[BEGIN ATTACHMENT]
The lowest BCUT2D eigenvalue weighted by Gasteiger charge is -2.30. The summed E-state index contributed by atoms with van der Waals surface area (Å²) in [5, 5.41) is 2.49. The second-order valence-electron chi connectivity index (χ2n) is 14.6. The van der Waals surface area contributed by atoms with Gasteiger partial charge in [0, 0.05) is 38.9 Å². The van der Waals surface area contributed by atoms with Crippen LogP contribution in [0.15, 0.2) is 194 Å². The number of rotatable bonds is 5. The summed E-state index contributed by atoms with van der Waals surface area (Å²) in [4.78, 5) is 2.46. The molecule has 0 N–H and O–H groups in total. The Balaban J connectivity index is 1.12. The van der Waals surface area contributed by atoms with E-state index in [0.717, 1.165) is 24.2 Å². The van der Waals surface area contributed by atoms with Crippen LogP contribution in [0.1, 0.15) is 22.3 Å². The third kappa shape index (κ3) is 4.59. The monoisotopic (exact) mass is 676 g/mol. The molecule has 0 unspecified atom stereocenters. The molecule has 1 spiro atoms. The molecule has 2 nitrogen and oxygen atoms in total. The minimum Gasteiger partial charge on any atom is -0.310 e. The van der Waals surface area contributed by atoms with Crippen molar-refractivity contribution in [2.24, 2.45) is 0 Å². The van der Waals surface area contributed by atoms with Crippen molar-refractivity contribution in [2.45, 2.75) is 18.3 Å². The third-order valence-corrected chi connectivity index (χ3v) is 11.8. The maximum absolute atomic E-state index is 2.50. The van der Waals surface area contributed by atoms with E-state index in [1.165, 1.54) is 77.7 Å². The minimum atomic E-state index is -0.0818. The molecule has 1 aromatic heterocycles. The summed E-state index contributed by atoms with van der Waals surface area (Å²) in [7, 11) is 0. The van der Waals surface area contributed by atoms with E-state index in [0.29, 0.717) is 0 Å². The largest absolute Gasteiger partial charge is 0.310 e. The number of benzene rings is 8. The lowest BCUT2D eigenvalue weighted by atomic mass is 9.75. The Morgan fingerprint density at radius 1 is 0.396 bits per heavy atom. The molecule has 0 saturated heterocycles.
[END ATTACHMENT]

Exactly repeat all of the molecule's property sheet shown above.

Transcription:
The lowest BCUT2D eigenvalue weighted by Gasteiger charge is -2.30. The summed E-state index contributed by atoms with van der Waals surface area (Å²) in [5, 5.41) is 2.49. The second-order valence-electron chi connectivity index (χ2n) is 14.6. The van der Waals surface area contributed by atoms with Gasteiger partial charge in [0, 0.05) is 38.9 Å². The van der Waals surface area contributed by atoms with Crippen LogP contribution in [0.15, 0.2) is 194 Å². The number of rotatable bonds is 5. The summed E-state index contributed by atoms with van der Waals surface area (Å²) in [4.78, 5) is 2.46. The molecule has 0 N–H and O–H groups in total. The Balaban J connectivity index is 1.12. The van der Waals surface area contributed by atoms with E-state index in [0.717, 1.165) is 24.2 Å². The van der Waals surface area contributed by atoms with Crippen LogP contribution in [0.1, 0.15) is 22.3 Å². The third kappa shape index (κ3) is 4.59. The monoisotopic (exact) mass is 676 g/mol. The molecule has 0 unspecified atom stereocenters. The molecule has 1 spiro atoms. The molecule has 2 nitrogen and oxygen atoms in total. The minimum Gasteiger partial charge on any atom is -0.310 e. The van der Waals surface area contributed by atoms with Crippen molar-refractivity contribution in [2.24, 2.45) is 0 Å². The van der Waals surface area contributed by atoms with Crippen molar-refractivity contribution in [2.45, 2.75) is 18.3 Å². The third-order valence-corrected chi connectivity index (χ3v) is 11.8. The maximum absolute atomic E-state index is 2.50. The van der Waals surface area contributed by atoms with E-state index in [1.165, 1.54) is 77.7 Å². The minimum atomic E-state index is -0.0818. The molecule has 1 aromatic heterocycles. The summed E-state index contributed by atoms with van der Waals surface area (Å²) in [7, 11) is 0. The van der Waals surface area contributed by atoms with E-state index in [0.29, 0.717) is 0 Å². The largest absolute Gasteiger partial charge is 0.310 e. The number of benzene rings is 8. The lowest BCUT2D eigenvalue weighted by atomic mass is 9.75. The Morgan fingerprint density at radius 1 is 0.396 bits per heavy atom. The molecule has 0 saturated heterocycles.